Eco Groups to US: Make Move on Great White Sharks
Petition filed to list one population as endangered species
By Evann Gastaldo,  Newser Staff
Posted Aug 13, 2012 9:54 AM CDT
A young great white shark with a tag attached to its dorsal fin swims off in Monterey Bay, Calif., after its release by the Monterey Bay Aquarium Tuesday morning, Feb. 5, 2008.    (AP Photo/Monterey Bay Aquarium, Tyson Rininger)
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(Newser) – The latest endangered species is one conventionally feared as more harmful to us than the other way around: the great white shark. Environmental groups want the northeastern Pacific Ocean population added to the endangered species list, the Los Angeles Times reports. The population off California's coast, a genetically distinct one, is in danger of going extinct, thanks in part to fishing practices. Young sharks often get entangled in gill nets, experts explain, and the population has dwindled to just 340 mature sharks.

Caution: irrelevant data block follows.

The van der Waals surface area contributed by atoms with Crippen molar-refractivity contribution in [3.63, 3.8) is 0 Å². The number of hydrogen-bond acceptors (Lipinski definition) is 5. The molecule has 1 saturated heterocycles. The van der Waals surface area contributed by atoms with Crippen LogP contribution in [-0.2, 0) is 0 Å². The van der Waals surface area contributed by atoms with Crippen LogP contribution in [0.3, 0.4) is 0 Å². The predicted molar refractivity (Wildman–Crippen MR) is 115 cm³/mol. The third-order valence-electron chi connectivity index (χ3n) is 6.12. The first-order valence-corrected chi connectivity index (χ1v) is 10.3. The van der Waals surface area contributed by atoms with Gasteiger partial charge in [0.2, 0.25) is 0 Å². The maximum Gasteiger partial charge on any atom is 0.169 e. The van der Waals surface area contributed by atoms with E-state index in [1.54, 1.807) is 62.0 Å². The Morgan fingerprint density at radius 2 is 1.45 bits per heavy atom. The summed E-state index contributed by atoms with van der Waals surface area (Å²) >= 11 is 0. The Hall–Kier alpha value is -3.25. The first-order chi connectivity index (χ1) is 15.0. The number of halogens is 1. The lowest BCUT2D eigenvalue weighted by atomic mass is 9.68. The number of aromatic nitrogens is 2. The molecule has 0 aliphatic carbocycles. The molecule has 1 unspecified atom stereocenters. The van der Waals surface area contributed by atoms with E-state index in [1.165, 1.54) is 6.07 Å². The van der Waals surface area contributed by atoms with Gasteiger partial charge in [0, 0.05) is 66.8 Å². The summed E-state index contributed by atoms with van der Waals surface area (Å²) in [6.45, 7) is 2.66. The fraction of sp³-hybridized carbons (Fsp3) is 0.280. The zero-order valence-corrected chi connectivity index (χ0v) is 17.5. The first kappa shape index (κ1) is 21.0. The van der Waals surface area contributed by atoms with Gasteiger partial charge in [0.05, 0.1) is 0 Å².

Mercury levels are another concern—the sharks in this population have a level that is six times higher than that which can cause harm, and they also have contaminated liver tissue. "There could be fewer than 100 breeding females left," says one expert. "Numbers in this range are lower than most species currently listed as endangered." A petition was formally filed with the government Friday; if granted, it may lead to fishing changes as well as research into population restoration.
 

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